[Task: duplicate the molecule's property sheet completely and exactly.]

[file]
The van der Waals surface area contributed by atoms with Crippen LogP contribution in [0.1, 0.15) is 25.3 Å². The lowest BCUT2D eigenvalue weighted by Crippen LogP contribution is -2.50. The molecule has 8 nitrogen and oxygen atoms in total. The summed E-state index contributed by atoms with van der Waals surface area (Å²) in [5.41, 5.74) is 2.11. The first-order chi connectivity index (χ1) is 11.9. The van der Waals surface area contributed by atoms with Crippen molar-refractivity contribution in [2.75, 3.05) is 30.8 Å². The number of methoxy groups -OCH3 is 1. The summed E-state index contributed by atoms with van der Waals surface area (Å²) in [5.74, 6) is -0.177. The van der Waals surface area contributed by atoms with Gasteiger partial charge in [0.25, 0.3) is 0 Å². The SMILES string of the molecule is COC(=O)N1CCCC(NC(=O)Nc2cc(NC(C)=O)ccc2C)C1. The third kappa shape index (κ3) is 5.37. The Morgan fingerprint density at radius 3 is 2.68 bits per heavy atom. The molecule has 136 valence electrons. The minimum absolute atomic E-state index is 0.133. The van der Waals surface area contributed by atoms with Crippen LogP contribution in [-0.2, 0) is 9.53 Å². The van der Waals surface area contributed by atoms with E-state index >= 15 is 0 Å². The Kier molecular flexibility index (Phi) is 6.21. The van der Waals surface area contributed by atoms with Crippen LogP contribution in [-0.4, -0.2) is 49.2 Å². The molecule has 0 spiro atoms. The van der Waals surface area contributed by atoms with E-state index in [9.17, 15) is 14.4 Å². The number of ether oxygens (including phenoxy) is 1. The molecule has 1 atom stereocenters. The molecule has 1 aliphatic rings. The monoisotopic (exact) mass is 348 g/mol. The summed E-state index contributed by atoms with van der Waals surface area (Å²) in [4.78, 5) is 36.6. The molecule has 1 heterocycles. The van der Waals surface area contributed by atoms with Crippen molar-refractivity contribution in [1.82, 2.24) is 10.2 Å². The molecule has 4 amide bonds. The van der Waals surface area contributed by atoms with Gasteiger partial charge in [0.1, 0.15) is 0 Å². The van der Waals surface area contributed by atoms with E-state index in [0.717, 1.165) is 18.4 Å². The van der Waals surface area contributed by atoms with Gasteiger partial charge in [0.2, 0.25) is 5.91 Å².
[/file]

The van der Waals surface area contributed by atoms with Crippen LogP contribution in [0.1, 0.15) is 25.3 Å². The lowest BCUT2D eigenvalue weighted by Crippen LogP contribution is -2.50. The molecule has 8 nitrogen and oxygen atoms in total. The summed E-state index contributed by atoms with van der Waals surface area (Å²) in [5.41, 5.74) is 2.11. The first-order chi connectivity index (χ1) is 11.9. The van der Waals surface area contributed by atoms with Crippen molar-refractivity contribution in [2.75, 3.05) is 30.8 Å². The number of methoxy groups -OCH3 is 1. The summed E-state index contributed by atoms with van der Waals surface area (Å²) in [5.74, 6) is -0.177. The van der Waals surface area contributed by atoms with Gasteiger partial charge in [0.25, 0.3) is 0 Å². The SMILES string of the molecule is COC(=O)N1CCCC(NC(=O)Nc2cc(NC(C)=O)ccc2C)C1. The third kappa shape index (κ3) is 5.37. The Morgan fingerprint density at radius 3 is 2.68 bits per heavy atom. The molecule has 136 valence electrons. The minimum absolute atomic E-state index is 0.133. The van der Waals surface area contributed by atoms with Crippen LogP contribution in [-0.2, 0) is 9.53 Å². The van der Waals surface area contributed by atoms with E-state index >= 15 is 0 Å². The Kier molecular flexibility index (Phi) is 6.21. The van der Waals surface area contributed by atoms with Crippen LogP contribution in [-0.4, -0.2) is 49.2 Å². The molecule has 0 spiro atoms. The van der Waals surface area contributed by atoms with E-state index in [9.17, 15) is 14.4 Å². The number of ether oxygens (including phenoxy) is 1. The molecule has 1 atom stereocenters. The molecule has 1 aliphatic rings. The monoisotopic (exact) mass is 348 g/mol. The summed E-state index contributed by atoms with van der Waals surface area (Å²) in [4.78, 5) is 36.6. The molecule has 1 heterocycles. The van der Waals surface area contributed by atoms with Crippen molar-refractivity contribution in [1.82, 2.24) is 10.2 Å². The molecule has 4 amide bonds. The van der Waals surface area contributed by atoms with Gasteiger partial charge in [0.1, 0.15) is 0 Å². The van der Waals surface area contributed by atoms with E-state index in [0.717, 1.165) is 18.4 Å². The van der Waals surface area contributed by atoms with Gasteiger partial charge in [0.2, 0.25) is 5.91 Å².